I've read somewhere (but cannot find it anymore) that yeast will multiply until they reach a certain density (cells/ml) or exhaust their supply of sterols, whichever comes first.
But, then I've also read that sterol-deficient yeast (presumably from under-oxygenation at pitching time, right?) will have weak cell membranes, ultimately resulting in low alcohol tolerance and high Final Gravities.
These two seem to be contradictory. Which is correct?
- Al Korzonas
Sterol, fatty acids, lipids can act as a growth factor. They keep the cell wall elastic and fluid allowing transport systems into and out of the cell to operate. When there is a deficiency during the growth phase the yeast can not bud, the cell wall is too leathery for the bud to form. When there is a deficiency later in the fermentation, the cell wall is no longer fluid and the transport systems do not allow sugar into the cell and alcohol to move out of the cell. Alcohol builds up to the point that it becomes toxic. The cell eventually dies unless it receives oxygen to produce more lipids.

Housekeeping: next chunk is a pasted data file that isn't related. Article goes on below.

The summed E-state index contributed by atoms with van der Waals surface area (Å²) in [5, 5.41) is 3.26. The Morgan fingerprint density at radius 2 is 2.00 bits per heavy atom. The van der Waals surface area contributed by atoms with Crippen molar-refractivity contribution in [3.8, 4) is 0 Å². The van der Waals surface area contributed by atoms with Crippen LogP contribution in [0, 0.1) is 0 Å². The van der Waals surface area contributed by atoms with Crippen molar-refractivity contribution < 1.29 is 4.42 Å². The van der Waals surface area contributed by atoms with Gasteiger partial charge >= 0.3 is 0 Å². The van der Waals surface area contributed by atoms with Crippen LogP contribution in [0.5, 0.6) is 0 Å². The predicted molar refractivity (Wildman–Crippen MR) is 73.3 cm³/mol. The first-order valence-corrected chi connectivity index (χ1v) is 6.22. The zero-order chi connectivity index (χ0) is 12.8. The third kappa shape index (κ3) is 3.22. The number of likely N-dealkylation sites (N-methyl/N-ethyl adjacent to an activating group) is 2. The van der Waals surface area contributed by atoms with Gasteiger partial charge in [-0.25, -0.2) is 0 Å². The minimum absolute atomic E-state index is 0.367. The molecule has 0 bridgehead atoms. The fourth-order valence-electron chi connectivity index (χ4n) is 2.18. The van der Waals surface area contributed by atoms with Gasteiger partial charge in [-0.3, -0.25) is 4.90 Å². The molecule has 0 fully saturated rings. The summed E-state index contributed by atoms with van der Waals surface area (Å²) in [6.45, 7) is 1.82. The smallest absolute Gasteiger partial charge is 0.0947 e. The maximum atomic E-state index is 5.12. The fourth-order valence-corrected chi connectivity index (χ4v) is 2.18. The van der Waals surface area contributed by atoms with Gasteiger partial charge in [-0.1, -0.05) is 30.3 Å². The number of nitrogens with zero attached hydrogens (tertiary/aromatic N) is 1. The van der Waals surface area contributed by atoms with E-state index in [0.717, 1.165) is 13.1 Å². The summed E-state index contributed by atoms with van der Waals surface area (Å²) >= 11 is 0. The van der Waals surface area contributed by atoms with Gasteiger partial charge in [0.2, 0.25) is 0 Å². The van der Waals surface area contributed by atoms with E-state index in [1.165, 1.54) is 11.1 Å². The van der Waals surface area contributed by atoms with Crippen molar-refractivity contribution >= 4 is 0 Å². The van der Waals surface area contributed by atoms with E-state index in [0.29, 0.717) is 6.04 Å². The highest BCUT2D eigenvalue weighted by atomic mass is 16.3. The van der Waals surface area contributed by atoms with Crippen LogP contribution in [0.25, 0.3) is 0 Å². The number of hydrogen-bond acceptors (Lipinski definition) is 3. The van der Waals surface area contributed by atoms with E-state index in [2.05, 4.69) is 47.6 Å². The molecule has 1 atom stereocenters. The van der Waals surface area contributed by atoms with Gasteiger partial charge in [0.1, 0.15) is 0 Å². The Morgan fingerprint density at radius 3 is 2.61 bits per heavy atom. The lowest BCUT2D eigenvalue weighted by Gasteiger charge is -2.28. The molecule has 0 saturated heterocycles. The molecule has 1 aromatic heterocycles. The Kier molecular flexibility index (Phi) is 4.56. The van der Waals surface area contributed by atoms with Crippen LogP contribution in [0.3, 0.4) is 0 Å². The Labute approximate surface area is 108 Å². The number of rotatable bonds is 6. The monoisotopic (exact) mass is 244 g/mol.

Yeast will usually continue to multiply until they have exhausted their nutrient supply: sugar, minerals, vitamins, nitrogen etc. or until they stop because they have produced a high enough level of their waste product (alcohol) that it becomes toxic. The toxic effect of the alcohol begins almost as soon as the alcohol production begins. The toxic effect is only very slight in the beginning but becomes very noticeable as the it reaches 5%. There is limited growth after the fermentation reaches 5% alcohol. The yeast still produce alcohol for cell maintenance.
In the commercial production of yeast, cell density becomes a factor even though the yeast is healthy. The cell population becomes so great that no know oxygenating equipment can supply enough oxygen to keep the cells multiplying.
Dr. Clayton Cone